"The map pins down nearly 300 of the most successful and influential websites to the greater Tokyo area train map. Different train lines correspond to different web trends such as innovation, news, social networks, and so on."
I've spent a fair amount of time looking over this subway map of Tokyo for the similarities and they're not obvious. However, there is a detailed description of the various lines and the how changes in web traffic affect the placement of sites. Here's a description (and map) of google's recent promotion to Tokyo's central station. "In terms of traffic, Tokyo station is the center of Tokyo. That’s why Google (which is slowly becoming a metaphor of the Internet itself) has moved from Shinjuku to Tokyo Station. Google continues to push new modules into the main lines in an attempt to occupy the center circle." Hey look! Blogger's on there! Maybe Map of the Week will earn its own station someday!
GISCorps is a Peace Corps type of organization for GIS volunteers. In early May the call went out from UNOSAT (the UN's satellite imagery team) to many GIS folks including me for volunteers to help map damage from Cyclone Nargis. Unfortunately I could not handle the time commitment they needed but I often wish I had tried to make the time. Below is a portion of a map showing the extent of building damage in the Irrawaddy Delta region of Myanmar. GISCorps volunteers analyzed satellite images from before and after the storm and did a "change detection analysis" to arrive at these figures and maps.
Further information on this project and more maps can be found here.
One final post about the Baltimore Festival of Maps and then I will get back to the normal Map of the Week schtick. My last two posts were about the Maps: Finding Our Place in the World exhibit at the Walters. However, this is a festival of maps and that means lots of additional events and exhibits, few of which I had time for after seeing the main exhibit. I was really looking forward to the Maps on Purpose exhibition because I am a big fan of these type of community mapping projects. After all who can resist this map of the Oakenshawe neighborhood? Every few weeks they change the focus to a few selected Baltimore neighborhoods. My week the theme was "Neighbors". There were a number of displays about personal connections within neighborhoods, some of it based on the Arpanet map from the Maps exhibit. Interesting, but not very mappy. There was one cool map of the Hamilton Hills/Lauraville neighborhood.
The map shows income and other variables by block and is surrounded by pictures, stories and commentary by area residents. This was easily the highlight if this exhibition for me. By the time I was able to make it to the Mapping the Cosmos Hubble Telescope exhibit I was exhuasted and all I coul do was stare at the pretty pictures. Some explanantion about the color manipulations used to create these would have been helpful but I wouldn't have had the mental energy to absorb it anyway at that point. Of course there are lots of other things going on outside of the Walters including Borders & Boundaries: The Mason-Dixon Line at the Maryland Historical Society - a display of the original map showing this boundary. I did not have time to see this one but it's there until June 29th. I would also like to get to A People's Geography: The Spaces of African American Life at the Reginald F. Lewis Museum - this exhibit will continue until September 7th so there's still time. We did make it up to the top of the World Observation Level for 387 Feet Above, another community mapping type exhibit. It had a few interesting map ideas but the main attraction was the fab view of the Harbor from the 27th Floor. From up there I was able to map out the way out of town on a busy holiday weekend and with that I said a fond farewell to Baltimore and the Festival of Maps.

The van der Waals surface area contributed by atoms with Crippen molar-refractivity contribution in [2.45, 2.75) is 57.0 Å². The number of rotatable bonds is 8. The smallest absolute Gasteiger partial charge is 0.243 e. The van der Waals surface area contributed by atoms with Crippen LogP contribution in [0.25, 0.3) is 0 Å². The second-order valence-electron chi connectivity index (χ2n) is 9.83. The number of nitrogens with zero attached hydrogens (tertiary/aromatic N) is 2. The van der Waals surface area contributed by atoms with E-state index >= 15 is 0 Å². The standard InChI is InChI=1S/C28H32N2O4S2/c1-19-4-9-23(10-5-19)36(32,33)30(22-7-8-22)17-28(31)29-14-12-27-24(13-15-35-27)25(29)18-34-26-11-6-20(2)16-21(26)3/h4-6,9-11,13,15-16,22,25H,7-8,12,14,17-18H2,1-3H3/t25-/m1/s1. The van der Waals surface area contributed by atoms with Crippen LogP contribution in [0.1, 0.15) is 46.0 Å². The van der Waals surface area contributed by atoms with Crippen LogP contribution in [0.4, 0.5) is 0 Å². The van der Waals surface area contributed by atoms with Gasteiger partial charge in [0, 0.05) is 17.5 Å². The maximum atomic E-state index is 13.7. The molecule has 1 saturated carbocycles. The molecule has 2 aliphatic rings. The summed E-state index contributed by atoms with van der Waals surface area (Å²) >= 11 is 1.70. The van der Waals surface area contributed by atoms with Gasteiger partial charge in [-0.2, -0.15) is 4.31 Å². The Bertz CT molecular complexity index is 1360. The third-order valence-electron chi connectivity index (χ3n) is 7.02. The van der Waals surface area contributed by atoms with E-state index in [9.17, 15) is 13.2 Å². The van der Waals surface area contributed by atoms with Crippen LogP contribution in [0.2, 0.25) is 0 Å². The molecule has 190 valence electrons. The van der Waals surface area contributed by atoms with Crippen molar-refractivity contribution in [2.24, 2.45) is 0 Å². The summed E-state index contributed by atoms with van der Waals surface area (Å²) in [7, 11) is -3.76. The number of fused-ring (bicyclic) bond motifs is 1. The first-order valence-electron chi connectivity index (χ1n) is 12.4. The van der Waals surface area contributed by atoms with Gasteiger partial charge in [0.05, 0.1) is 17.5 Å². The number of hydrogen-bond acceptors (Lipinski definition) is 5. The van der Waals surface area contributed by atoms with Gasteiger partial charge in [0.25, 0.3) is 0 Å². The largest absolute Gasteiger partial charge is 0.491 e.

Since I don't have any overall brilliant statement to make about the Maps exhibit other than "wow that was really great", or "you should really go see this if you can", this is really just a collection of random musings. I can't show everything I liked because it would take too long so here's a sampling. Thanks to the Pond Seeker for helping me find some of these images. Some of them are on the Walters exhibit web page.
I spent lots of time staring at this Mercator map wondering how he got so much detail in Siberia - or did he just make it up? Then I finally looked at my own continent and saw how the St Lawrence River dips down into Texas and realized that of course he made it up. Gorgeous map anyway. That Antarctica sure is huge!
This oblique painting of Amsterdam was very large, striking and beautiful. This image is nice but can not convey the feeling you get when you're staring up at it on the wall. Go see for yourself!
This Buddhist world map (centered around mythological Mount Meru) offers a nice alternative perspective as did many of the other non Western maps. I also really liked a map that I believe I remember as having been drawn by the King of Cameroon though I can't seem to find any information on it from the web. They also had a stick chart from the Marshall Islands but I've already done that.
The lighting at the exhibits was poor in order to protect the maps but it made reading the details difficult. Maybe not a big problem for most people but I got a bit frustrated trying to see things.
Finally: The London Glove Map that was used in the promotional materials is really quite small. In fact it's the size of a glove. They tried to compensate by putting it in a large display case but that made it so you can't get close enough to it to read the details. Better to look at the pictures online if you want a good look at it.